If there is already an instances of rt-fulltext-indexer running, new ones will exit abnormally (with exit code 1) and the error message "rt-fulltext-indexer is already running." You can suppress this message and end those processes normally (with exit code 0) using the --quiet option; this is particularly useful when running the command via cron:

    /opt/rt4/sbin/rt-fulltext-indexer --quiet

Caveats

Searching is done in "boolean mode." As such, the TicketSQL query Content LIKE 'winter 2014' will return tickets with transactions that contain either word. To find transactions which contain both (but not necessarily adjacent), use Content LIKE '+winter +2014'. To find transactions containing the precise phrase, use Content LIKE '"winter 2014".

See the mysql documentation, at http://dev.mysql.com/doc/refman/5.6/en/fulltext-boolean.html, for a list of the full capabilities.

MySQL with Sphinx

RT can also integrate with the external Sphinx engine, available from http://sphinxsearch.com. Unfortunately, Sphinx integration (using SphinxSE) does require that you recompile MySQL from source. Most distribution-provided packages for MySQL do not include SphinxSE integration, merely the external Sphinx tools; these are not sufficient for RT's needs.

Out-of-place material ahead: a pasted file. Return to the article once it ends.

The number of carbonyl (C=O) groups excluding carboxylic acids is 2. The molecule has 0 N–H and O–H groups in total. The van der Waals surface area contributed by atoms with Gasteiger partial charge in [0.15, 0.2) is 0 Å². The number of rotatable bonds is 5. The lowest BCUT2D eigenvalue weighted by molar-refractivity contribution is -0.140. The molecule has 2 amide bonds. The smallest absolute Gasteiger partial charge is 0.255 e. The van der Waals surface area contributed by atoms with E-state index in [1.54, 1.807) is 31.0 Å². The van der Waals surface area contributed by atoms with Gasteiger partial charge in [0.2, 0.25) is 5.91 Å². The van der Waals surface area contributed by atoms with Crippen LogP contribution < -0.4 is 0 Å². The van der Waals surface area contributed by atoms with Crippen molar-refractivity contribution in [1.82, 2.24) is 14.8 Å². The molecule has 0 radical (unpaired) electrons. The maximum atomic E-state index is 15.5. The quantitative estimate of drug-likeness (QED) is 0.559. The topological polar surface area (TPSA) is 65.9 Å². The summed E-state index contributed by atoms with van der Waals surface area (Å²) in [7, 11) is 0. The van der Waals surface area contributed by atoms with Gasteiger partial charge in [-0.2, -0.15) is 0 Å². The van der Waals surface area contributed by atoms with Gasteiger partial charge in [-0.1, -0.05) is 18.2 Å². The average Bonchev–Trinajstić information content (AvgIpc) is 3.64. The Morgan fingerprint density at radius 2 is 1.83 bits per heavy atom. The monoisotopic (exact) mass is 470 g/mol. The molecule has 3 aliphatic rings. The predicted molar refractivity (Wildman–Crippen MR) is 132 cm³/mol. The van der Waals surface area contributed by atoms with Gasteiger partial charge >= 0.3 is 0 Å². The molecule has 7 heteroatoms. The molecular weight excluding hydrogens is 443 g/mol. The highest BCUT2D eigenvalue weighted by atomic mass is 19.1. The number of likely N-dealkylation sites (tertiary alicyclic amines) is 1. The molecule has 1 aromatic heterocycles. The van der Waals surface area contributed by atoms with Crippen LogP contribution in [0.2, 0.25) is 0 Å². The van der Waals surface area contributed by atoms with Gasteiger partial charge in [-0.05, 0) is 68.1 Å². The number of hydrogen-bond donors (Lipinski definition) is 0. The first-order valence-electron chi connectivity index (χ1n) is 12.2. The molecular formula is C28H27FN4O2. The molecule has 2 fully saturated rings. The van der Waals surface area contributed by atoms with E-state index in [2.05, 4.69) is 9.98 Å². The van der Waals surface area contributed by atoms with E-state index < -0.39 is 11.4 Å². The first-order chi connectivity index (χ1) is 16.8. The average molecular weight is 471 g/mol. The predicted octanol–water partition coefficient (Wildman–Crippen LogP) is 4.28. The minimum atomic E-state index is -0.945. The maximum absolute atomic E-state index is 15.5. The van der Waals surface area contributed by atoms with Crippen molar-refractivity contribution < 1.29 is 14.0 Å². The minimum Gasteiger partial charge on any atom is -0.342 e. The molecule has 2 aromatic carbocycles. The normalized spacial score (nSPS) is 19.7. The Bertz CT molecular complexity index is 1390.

Compiling MySQL and SphinxSE

MySQL 5.1 supports adding pluggable storage engines; after compiling against the appropriate version of MySQL, the ha_sphinx.so file is the only that needs to be installed in production, generally into /usr/lib/mysql/plugin/. It can then be enabled via:

    INSTALL PLUGIN Sphinx SONAME "ha_sphinx.so"

Sphinx versions 0.9.x and 2.0.x are known-working versions, but later versions may work as well. Complete compilation and installation instructions for MySQL with SphinxSE can be found at http://sphinxsearch.com/docs/current.html#sphinxse-mysql51.

Creating and configuring the index

Once MySQL has been recompiled with SphinxSE, and Sphinx itself is installed, you may create the required SphinxSE communication table via:

    /opt/rt4/sbin/rt-setup-fulltext-index

If you have a non-standard database administrator username or password, you may need to pass the --dba or --dba-password options:

    /opt/rt4/sbin/rt-setup-fulltext-index --dba root --dba-password secret

This will also provide you with the appropriate %FullTextSearch configuration to add to your RT_SiteConfig.pm; you will need to restart your webserver after making these changes. It will also print a sample Sphinx configuration, which should be placed in /etc/sphinx.conf, or equivalent.

To fill the index, you will need to run the indexer command-line tool provided by Sphinx:

    indexer rt

Finally, start the Sphinx search daemon:

    searchd

Updating the index

To keep the index up-to-date, you will need to run:

    indexer rt --rotate

...at regular intervals in order to pick up new and updated attachments from RT's database. Failure to do so will result in stale data.

Caveats

RT's integration with Sphinx relies on the use of a special index; there exist queries where the MySQL optimizer elects to not use that index, instead electing to scan the table, which causes no results to be returned. However, this is rare, and generally only occurs on complex queries.